In late December, Congress passed new Anti-Spoofing legislation. As we told you at the time, the Act requires the FCC to enact implementing regulations within 6 months. In anticipation of that rulemaking, the U.S. Department of Justice's Criminal Division submitted a letter to the FCC with its recommendations for the regulations.

The DOJ letter is described in more detail below. Most notably, DOJ recommends verification obligations be imposed on providers of spoofing services and proposes an expansive definition of "IP-enabled Voice Service" that would impose obligations on services heretofore not subject to FCC regulations. If the FCC agrees, new classes of entities would be subject to compliance obligations relating to Caller ID spoofing.

The DOJ letter is available in full here. The DOJ supports regulations in the following areas:

1. Spoofing Service Providers. Citing to a floor statement by the Truth in Caller ID Act's sponsor, now ex-Representative Rick Boucher (D-Va), DOJ supports the imposition of verification obligations on providers of spoofing services. Specifically, DOJ recommends:

The Commission should consider the feasibility of requiring public providers of Caller ID spoofing services to make a good-faith effort to verify that a user has the authority to use the substituted number, such as by placing a one-time verification call to that number.

DOJ also recommends technical standards that would allow law enforcement to trace such calls to their true originating number upon appropriate authority.

2. Law Enforcement Exception. The Act excludes any spoofing conducted by any "lawfully authorized investigative, protective, or intelligence agency." DOJ recommends specific language to implement this provision.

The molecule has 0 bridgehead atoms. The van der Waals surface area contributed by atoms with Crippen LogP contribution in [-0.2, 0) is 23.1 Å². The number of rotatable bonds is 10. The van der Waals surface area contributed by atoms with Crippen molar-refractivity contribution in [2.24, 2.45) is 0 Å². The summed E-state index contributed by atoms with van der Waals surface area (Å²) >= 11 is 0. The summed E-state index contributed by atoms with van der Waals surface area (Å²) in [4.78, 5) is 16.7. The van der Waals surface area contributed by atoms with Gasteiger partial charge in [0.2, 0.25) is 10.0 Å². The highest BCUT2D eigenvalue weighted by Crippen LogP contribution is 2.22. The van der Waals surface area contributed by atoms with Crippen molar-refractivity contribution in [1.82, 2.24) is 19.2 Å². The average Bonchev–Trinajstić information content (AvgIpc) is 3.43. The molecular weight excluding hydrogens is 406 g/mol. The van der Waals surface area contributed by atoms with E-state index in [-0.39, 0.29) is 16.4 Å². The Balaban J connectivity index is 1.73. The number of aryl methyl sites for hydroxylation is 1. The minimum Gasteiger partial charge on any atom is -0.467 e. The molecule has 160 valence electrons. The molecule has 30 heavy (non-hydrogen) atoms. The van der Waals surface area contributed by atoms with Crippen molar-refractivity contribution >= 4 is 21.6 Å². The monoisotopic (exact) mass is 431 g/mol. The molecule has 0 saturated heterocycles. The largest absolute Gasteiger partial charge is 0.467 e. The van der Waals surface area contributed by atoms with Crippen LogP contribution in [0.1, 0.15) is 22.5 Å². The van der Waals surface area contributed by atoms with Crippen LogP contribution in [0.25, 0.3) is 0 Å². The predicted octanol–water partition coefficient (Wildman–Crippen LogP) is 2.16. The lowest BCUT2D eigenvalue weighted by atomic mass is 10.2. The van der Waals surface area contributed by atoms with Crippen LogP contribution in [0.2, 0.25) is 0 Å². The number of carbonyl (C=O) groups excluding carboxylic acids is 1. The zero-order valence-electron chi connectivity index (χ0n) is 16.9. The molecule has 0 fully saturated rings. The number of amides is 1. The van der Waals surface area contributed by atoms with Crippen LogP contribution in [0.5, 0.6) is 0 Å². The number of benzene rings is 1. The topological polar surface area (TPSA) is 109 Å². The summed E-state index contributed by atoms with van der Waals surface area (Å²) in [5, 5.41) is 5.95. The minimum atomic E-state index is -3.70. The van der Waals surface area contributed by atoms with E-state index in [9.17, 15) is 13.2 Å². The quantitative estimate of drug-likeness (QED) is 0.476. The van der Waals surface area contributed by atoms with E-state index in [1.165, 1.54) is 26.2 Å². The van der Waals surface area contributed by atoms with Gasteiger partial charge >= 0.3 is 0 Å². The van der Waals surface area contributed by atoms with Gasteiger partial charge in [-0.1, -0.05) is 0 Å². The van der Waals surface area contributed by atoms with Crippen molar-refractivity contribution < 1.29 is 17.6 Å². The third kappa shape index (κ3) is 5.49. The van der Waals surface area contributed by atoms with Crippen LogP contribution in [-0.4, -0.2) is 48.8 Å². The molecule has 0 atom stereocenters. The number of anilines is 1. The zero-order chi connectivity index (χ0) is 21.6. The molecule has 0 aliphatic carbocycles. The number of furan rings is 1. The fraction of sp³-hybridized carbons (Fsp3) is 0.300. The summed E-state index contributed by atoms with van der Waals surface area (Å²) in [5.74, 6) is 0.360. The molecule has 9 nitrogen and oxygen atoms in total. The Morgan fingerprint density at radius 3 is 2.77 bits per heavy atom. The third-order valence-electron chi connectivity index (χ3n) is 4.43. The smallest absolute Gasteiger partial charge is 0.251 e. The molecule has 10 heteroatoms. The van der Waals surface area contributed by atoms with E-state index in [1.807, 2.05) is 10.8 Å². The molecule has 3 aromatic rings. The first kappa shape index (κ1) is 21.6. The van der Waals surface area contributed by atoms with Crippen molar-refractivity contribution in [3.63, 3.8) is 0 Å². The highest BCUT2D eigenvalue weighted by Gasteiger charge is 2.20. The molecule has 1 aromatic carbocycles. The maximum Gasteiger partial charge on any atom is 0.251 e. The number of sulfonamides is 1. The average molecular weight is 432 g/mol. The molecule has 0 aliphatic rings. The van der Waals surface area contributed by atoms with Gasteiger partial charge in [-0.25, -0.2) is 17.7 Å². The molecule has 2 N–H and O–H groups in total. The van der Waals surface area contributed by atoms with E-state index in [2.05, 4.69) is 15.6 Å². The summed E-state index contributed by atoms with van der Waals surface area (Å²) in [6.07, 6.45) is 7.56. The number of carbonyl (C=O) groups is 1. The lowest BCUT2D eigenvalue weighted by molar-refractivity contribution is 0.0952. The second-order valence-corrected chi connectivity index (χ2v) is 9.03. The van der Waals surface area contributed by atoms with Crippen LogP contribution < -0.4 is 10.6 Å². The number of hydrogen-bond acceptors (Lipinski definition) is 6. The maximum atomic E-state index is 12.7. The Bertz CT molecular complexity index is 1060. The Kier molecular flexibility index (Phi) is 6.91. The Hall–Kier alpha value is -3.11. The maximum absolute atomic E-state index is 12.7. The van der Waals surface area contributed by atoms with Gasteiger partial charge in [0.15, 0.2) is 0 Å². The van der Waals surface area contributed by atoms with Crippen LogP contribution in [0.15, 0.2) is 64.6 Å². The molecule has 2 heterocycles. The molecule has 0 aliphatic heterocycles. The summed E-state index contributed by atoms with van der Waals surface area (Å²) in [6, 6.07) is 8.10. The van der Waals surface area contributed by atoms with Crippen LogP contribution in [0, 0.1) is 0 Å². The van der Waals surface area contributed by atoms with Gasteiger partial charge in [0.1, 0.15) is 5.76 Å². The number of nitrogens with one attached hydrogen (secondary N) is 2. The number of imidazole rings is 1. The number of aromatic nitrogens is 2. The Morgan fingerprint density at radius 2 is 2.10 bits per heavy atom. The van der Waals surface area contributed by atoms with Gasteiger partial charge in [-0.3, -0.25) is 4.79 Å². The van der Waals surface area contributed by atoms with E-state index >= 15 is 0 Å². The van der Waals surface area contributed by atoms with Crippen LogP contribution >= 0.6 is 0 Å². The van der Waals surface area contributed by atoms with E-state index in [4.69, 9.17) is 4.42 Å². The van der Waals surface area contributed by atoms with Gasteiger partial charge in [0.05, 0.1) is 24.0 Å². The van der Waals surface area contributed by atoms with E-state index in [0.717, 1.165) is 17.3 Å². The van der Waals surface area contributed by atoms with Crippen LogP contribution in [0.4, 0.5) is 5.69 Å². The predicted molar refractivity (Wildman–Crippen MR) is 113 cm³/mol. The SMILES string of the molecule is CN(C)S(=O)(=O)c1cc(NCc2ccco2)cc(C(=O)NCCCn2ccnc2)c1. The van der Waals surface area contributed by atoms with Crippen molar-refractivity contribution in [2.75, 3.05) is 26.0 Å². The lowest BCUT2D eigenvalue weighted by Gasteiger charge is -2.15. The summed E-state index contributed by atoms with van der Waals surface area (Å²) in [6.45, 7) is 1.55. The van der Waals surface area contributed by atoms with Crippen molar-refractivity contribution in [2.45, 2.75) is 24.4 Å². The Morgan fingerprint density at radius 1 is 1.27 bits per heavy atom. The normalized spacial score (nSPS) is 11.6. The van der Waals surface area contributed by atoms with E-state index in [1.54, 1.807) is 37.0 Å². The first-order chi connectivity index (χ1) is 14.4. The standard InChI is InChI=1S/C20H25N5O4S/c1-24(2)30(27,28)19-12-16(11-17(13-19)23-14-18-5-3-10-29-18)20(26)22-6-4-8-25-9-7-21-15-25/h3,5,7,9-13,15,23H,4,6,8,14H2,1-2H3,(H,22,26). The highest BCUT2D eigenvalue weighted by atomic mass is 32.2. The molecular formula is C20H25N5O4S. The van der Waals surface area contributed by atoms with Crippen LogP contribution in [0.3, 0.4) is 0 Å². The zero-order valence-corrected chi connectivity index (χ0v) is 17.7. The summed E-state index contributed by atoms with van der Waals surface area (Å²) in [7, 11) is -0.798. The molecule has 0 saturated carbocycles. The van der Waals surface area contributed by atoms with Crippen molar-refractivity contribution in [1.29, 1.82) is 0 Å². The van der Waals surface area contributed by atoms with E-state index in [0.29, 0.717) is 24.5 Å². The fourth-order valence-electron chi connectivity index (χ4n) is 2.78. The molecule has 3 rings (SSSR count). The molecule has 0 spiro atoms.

3. Applicability to IP-Enabled Services. The Act provides that it applies to the use of "any telecommunications service or IP-enabled voice service." With respect to IP-enabled voice services, the Act provides that the term "has the meaning given to that term by Section 9.3 of the [FCC's] regulations." Section 9.3, however, defines "interconnected VoIP" services, which are a subset of IP-enabled services.

Noting the lack of a definition of "IP-enabled voice service," the DOJ argues for a definition that will expand the reach of the Caller ID regulations. The DOJ's proposed definition would reach one-way VoIP services, Skype's service (which Skype contends does not meet the FCC's definition of "interconnected VoIP" service) and possibly other uses of VoIP, such as in video conferencing or gaming. Specifically, the DOJ proposes the following definition of "IP-enabled voice services:"

The term 'IP-enabled voice service' means the provision of real-time voice communications offered to the public, or such class of users as to be effectively available to the public, transmitted through customer premises equipment using TCP/IP protocol, or a successor protocol, (whether part of a bundle of services or separately) with interconnection capability such that the service can originate traffic to, or terminate traffic from, the public switched telephone network, or a successor network.

The Department states that this definition is based on 18 U.S.C. 1039(h)(4), which protects the confidentiality of telephone records under the Telephone Records and Privacy Protection Act of 2006.